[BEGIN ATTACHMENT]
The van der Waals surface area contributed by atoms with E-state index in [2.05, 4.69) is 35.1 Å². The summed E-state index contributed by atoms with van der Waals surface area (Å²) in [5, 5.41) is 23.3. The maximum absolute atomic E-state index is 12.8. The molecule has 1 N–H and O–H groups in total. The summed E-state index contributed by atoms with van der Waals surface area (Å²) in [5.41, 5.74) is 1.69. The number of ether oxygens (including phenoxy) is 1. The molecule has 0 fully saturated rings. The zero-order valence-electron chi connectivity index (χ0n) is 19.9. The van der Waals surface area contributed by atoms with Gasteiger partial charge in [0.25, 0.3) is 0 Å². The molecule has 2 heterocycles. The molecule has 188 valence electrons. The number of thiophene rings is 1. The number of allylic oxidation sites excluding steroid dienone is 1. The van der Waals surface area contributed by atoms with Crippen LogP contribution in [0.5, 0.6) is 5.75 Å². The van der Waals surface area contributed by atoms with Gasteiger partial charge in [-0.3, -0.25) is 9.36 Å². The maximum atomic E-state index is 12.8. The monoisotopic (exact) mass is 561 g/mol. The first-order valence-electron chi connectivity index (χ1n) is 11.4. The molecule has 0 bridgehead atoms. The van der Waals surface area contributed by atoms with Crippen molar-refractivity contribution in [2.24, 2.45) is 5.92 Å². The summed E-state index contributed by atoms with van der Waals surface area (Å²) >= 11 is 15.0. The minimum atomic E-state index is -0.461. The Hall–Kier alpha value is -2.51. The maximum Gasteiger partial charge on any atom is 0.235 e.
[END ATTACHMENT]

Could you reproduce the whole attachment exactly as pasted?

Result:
The van der Waals surface area contributed by atoms with E-state index in [2.05, 4.69) is 35.1 Å². The summed E-state index contributed by atoms with van der Waals surface area (Å²) in [5, 5.41) is 23.3. The maximum absolute atomic E-state index is 12.8. The molecule has 1 N–H and O–H groups in total. The summed E-state index contributed by atoms with van der Waals surface area (Å²) in [5.41, 5.74) is 1.69. The number of ether oxygens (including phenoxy) is 1. The molecule has 0 fully saturated rings. The zero-order valence-electron chi connectivity index (χ0n) is 19.9. The van der Waals surface area contributed by atoms with Gasteiger partial charge in [0.25, 0.3) is 0 Å². The molecule has 2 heterocycles. The molecule has 188 valence electrons. The number of thiophene rings is 1. The number of allylic oxidation sites excluding steroid dienone is 1. The van der Waals surface area contributed by atoms with Crippen LogP contribution in [0.5, 0.6) is 5.75 Å². The van der Waals surface area contributed by atoms with Gasteiger partial charge in [-0.3, -0.25) is 9.36 Å². The maximum atomic E-state index is 12.8. The monoisotopic (exact) mass is 561 g/mol. The first-order valence-electron chi connectivity index (χ1n) is 11.4. The molecule has 0 bridgehead atoms. The van der Waals surface area contributed by atoms with Crippen molar-refractivity contribution in [2.24, 2.45) is 5.92 Å². The summed E-state index contributed by atoms with van der Waals surface area (Å²) >= 11 is 15.0. The minimum atomic E-state index is -0.461. The Hall–Kier alpha value is -2.51. The maximum Gasteiger partial charge on any atom is 0.235 e.